Let's end suffering of our children
Our lead story today tells of the horror of child abuse.
A teacher has been captured on camera assaulting toddlers with gay abandon at a preschool in Carletonville, western Gauteng.
A couple of spine-chilling videos showing the same teacher beating up the little ones have been doing the rounds on social media lately, bringing into sharp focus the shortcomings in what passes for early childhood development in our education system.
The teacher has since been arrested.
The unbelievable levels of sadism and cruelty visited on the defenceless little souls might have left them damaged for life.
It is the kind of thing that will leave many parents out there who have to leave their children in the care of others due to work commitments shaken.
It has also put the spotlight firmly on the state of early childhood development in SA.
Early childhood development, or ECD, is a singularly crucial phase of a human being's development that sets the foundation for success or lack thereof in the child's education, research has shown. It is at this stage of life that the brain's development is largely shaped.
SA children have consistently performed badly in global literacy and numeracy surveys, largely due to the sorry state of our early childhood development regime.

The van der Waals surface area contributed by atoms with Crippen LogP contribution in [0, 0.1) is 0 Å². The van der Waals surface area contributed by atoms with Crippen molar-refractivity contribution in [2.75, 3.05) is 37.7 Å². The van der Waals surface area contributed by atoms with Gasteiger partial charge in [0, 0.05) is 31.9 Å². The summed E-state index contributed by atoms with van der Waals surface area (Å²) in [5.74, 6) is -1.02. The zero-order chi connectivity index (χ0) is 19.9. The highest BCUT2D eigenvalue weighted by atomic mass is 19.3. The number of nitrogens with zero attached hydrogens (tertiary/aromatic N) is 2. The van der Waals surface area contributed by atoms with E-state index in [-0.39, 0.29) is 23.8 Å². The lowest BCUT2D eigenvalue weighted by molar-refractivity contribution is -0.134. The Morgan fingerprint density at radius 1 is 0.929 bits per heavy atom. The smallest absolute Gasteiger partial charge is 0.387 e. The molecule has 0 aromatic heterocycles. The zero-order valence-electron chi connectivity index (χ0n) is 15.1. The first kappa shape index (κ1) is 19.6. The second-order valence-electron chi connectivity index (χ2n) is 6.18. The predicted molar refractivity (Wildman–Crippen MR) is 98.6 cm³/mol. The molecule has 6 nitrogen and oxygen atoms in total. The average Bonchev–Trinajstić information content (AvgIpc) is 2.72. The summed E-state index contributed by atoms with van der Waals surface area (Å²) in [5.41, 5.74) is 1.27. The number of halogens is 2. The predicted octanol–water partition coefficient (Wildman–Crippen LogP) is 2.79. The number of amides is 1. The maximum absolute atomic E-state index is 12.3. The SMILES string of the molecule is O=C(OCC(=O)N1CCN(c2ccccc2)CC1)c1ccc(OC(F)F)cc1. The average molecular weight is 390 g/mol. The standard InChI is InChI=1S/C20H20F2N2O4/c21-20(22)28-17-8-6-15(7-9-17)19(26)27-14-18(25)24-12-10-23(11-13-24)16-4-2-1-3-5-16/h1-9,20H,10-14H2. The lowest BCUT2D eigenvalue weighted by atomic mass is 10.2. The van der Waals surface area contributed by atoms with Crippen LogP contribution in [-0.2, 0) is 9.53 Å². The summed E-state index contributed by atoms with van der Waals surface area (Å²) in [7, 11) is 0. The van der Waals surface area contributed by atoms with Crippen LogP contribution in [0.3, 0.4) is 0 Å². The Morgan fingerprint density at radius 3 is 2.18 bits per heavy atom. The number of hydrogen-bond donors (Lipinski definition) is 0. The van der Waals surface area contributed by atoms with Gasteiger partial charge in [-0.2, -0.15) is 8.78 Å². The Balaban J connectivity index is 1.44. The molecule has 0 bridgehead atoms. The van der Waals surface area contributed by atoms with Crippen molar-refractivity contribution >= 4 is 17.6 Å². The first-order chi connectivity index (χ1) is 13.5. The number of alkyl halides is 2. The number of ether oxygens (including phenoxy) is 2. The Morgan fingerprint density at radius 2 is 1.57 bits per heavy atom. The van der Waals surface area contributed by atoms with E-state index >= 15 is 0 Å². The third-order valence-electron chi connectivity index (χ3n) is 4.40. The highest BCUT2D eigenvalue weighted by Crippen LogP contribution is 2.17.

The foundation for good literacy and numeracy skills is laid in ECD when proper language development and nurturing sets the child off to a good start. We doubt that the children at this particular preschool get any sound grounding.
We are afraid that could well be the norm, rather than an exception nationwide. Take a drive through any township, or suburbia, and chances are you'll find a creche or some preschool establishment of sorts almost at every third or fourth house.
Many, if not the majority, are just informally set up with children placed in the care of people with little or no training at all.
While in a news-churning society such as ours the evil teacher will soon be replaced in the headlines by some other atrocity, we urge the government to see it as a reminder to make the promise made by President Cyril Ramaphosa, to make proper early childhood development education compulsory for all children, a reality.
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